Deal Alert: Resorts World rooms as low as $60 (before resort fees)
Is it aggressive pricing, or an early sign of trouble?
Whatever the case, the newest casino/hotel property on the Vegas Strip, Resorts World Las Vegas, is offering up discounts as much as 50 percent for some of its hotel rooms. Considering the massive complex just opened in June, seeing prices slash that significantly this quickly is surprising.
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Checking the Resorts World website, we saw some rooms at the Conrad Las Vegas, one of three hotels on the property, on sale for as low as $59.50 per night between Sun-Thur. Friday and Saturday night rooms were more expensive, but there were rooms available for the last two Fridays in August for $144 a night. These do not include resort fees, which run around $60. So if you're able to arrive on a Thursday, or even better, book a mid-week visit to Vegas, you can score a great deal on a room at the newest property on the Strip.
Related: We stayed at the first new casino in Vegas in a decade - and it takes points
To be eligible for these rates, you'll need to join Genting Rewards which is Resorts World loyalty program. There is no cost for signing up.
These rates are great news for travelers, but it obviously isn't something they're popping bottles for in the management offices at Resorts World. But when you have 3,500 rooms to fill, sometimes price-cutting is the most expeditious way to do it.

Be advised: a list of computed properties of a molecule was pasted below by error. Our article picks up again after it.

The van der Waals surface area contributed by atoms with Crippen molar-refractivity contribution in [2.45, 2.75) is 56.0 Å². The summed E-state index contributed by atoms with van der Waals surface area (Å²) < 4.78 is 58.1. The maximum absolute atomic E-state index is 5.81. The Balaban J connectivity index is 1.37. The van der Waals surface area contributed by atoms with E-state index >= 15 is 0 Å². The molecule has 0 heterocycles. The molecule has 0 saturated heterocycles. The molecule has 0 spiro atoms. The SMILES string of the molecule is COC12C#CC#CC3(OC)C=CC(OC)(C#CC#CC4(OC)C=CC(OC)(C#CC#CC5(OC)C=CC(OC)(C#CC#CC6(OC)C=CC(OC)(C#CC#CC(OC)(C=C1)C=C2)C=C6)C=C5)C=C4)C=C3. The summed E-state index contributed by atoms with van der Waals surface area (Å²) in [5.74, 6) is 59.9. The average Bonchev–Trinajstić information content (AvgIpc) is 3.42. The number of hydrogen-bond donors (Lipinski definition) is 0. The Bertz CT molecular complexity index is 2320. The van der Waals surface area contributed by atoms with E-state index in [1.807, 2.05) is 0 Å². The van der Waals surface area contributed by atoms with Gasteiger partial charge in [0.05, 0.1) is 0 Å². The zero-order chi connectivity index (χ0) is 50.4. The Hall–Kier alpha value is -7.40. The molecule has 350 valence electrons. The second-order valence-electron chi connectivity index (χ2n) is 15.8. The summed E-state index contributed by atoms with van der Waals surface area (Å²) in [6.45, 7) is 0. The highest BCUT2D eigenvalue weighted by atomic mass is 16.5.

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Then again, when Resorts World opened, it looked like Vegas and the rest of the country was close to putting the pandemic in our rear view. However, as the rate of vaccinations slowed and the delta strain of the virus started spreading rapidly, the desert destination has had to put the brakes on its post-pandemic revival plans.
Related: Harrah's becomes first casino to require vaccinations; Could Vegas be next?
Vegas put its indoor mask mandate back in place after COVID-19 cases began surging again. And there is talk that some Vegas casinos are considering following the lead of Harrah's New Orleans Hotel & Casino and mandating vaccines for its workforce. Being so dependent on tourism for its financial health means Las Vegas is once again in a precarious position as the U.S. struggles with this latest wave of the coronavirus.
If things don't improve soon, there's a good chance other casinos will join Resorts World in slashing hotel room prices as a last-ditch effort to lure visitors.